Under this secret detention status (or more notoriously known as “secret rendition”), I am being held in an officially undisclosed location and am being denied the means and ability to pursue my legal rights and unlawful custody in my home state of Virginia. I can be secretly moved around the state of Florida at any time.
The FDOC has tried to keep my location hidden, even lying to those who’ve inquired telling them I’m not at FSP or am at other FDOC prisons that I’ve never been to, like the Northwest Florida Reception Center. In fact FDOC headquarters has FSP officials under strict orders to disclose no information about me to anyone, and to tell anyone who contacts the prison about me that I’m not here, and they should contact headquarters who, as said, will divulge nothing. Any outside reader is free to test any of this.
In fact in my referral to solitary confinement FDOC officials claimed that having my location publicized online presented a “security threat.” So I’m the only person confined FDOC custody for whom there is no public accountability or scrutiny.
I’ve grieved this treatment and bogus “special status” repeatedly, but have been told emphatically that “IT WILL NOT CHANGE.” (Some of these efforts and responses will be posted with this article).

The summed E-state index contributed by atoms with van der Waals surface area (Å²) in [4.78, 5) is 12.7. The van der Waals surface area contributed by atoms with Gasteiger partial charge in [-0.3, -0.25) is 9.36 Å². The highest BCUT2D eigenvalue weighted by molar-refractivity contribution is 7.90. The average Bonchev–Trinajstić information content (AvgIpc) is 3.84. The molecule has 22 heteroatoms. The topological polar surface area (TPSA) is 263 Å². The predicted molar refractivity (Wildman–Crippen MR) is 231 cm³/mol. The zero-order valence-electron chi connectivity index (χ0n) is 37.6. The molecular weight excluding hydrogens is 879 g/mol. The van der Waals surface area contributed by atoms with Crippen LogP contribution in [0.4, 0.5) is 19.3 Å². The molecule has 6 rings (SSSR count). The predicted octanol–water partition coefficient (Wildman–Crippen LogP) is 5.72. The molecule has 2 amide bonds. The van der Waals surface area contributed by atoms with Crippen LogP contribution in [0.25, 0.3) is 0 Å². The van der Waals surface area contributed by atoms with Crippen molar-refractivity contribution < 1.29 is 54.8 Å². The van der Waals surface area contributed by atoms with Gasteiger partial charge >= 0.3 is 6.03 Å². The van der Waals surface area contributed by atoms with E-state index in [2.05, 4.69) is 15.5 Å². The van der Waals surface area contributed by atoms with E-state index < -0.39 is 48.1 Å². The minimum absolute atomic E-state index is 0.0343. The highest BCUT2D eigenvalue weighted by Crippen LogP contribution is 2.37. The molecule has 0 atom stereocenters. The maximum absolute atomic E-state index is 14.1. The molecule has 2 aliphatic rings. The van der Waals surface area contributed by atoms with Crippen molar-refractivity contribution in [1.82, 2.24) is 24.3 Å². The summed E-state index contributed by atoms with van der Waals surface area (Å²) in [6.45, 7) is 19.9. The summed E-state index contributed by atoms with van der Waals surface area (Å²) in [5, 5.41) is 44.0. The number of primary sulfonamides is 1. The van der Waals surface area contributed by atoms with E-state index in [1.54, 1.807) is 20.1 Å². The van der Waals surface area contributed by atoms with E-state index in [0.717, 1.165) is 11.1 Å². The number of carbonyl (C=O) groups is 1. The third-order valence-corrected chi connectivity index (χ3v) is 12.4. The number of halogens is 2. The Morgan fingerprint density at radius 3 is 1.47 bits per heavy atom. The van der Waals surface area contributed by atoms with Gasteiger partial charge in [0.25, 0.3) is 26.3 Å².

If any reader goes to the FDOC website and look me up on the inmate locator you will find that I’m the only person confined in the FDOC whose name and location are not in the prisoner database.
I’ve been blocked from making phone calls unlike other FDOC prisoners. I’ve had my mail blocked, and have been repeatedly obstructed, censored and harassed in my communications with attorneys, courts and the media.
All of which is in violation of the most basic U.S. Constitutional and international laws.
All of which is in response to my involvement in exposing to the public the inhumane abuses occurring behind the hidden walls of U.S. prisons.
These are the lawless extremes to which a lawless power structure will go to conceal its true criminal nature from public scrutiny, in efforts to preserve its mask of legality, legitimacy and public accountability.
What dictatorship that preys on the powerless has ever willingly shown its true face to the masses who have the power in numbers to overthrow it, or has not acted to repress those who dare to expose it and open the people’s eyes?
I will never waiver in speaking truth to the people, because there is no power like the awakened masses!
Dare to struggle Dare to win!
All Power to the People!
“Because I accepted my lifestyle and all of its consequences, I was always reluctant to involve my family or others on the outside of prison in my conflicts with the pigs. I dealt with my own problems–directly.”
The included image art is by the author Kevin “Rashid” Johnson who is a political prisoner, activist and artist. More about him can be found at RASHIDMOD.COM.